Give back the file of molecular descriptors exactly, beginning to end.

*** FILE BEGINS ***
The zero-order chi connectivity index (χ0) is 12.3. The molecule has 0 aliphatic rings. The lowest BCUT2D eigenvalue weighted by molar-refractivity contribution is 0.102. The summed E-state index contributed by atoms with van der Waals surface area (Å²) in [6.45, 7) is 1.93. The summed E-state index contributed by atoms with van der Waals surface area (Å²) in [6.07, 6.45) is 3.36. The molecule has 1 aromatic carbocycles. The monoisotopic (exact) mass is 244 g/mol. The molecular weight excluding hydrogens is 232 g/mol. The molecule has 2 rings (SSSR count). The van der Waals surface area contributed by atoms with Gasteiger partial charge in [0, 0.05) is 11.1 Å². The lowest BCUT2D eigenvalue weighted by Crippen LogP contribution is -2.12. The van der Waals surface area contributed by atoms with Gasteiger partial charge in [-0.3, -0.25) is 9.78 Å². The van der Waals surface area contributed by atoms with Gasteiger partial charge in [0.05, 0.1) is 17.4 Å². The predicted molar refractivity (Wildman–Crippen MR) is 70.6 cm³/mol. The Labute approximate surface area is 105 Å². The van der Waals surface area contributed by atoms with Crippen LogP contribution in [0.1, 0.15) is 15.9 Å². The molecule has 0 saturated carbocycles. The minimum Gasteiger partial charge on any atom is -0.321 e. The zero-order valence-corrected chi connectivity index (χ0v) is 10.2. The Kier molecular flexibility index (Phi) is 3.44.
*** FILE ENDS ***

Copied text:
The zero-order chi connectivity index (χ0) is 12.3. The molecule has 0 aliphatic rings. The lowest BCUT2D eigenvalue weighted by molar-refractivity contribution is 0.102. The summed E-state index contributed by atoms with van der Waals surface area (Å²) in [6.45, 7) is 1.93. The summed E-state index contributed by atoms with van der Waals surface area (Å²) in [6.07, 6.45) is 3.36. The molecule has 1 aromatic carbocycles. The monoisotopic (exact) mass is 244 g/mol. The molecular weight excluding hydrogens is 232 g/mol. The molecule has 2 rings (SSSR count). The van der Waals surface area contributed by atoms with Gasteiger partial charge in [0, 0.05) is 11.1 Å². The lowest BCUT2D eigenvalue weighted by Crippen LogP contribution is -2.12. The van der Waals surface area contributed by atoms with Gasteiger partial charge in [-0.3, -0.25) is 9.78 Å². The van der Waals surface area contributed by atoms with Gasteiger partial charge in [0.05, 0.1) is 17.4 Å². The predicted molar refractivity (Wildman–Crippen MR) is 70.6 cm³/mol. The Labute approximate surface area is 105 Å². The van der Waals surface area contributed by atoms with Crippen LogP contribution in [0.1, 0.15) is 15.9 Å². The molecule has 0 saturated carbocycles. The minimum Gasteiger partial charge on any atom is -0.321 e. The zero-order valence-corrected chi connectivity index (χ0v) is 10.2. The Kier molecular flexibility index (Phi) is 3.44.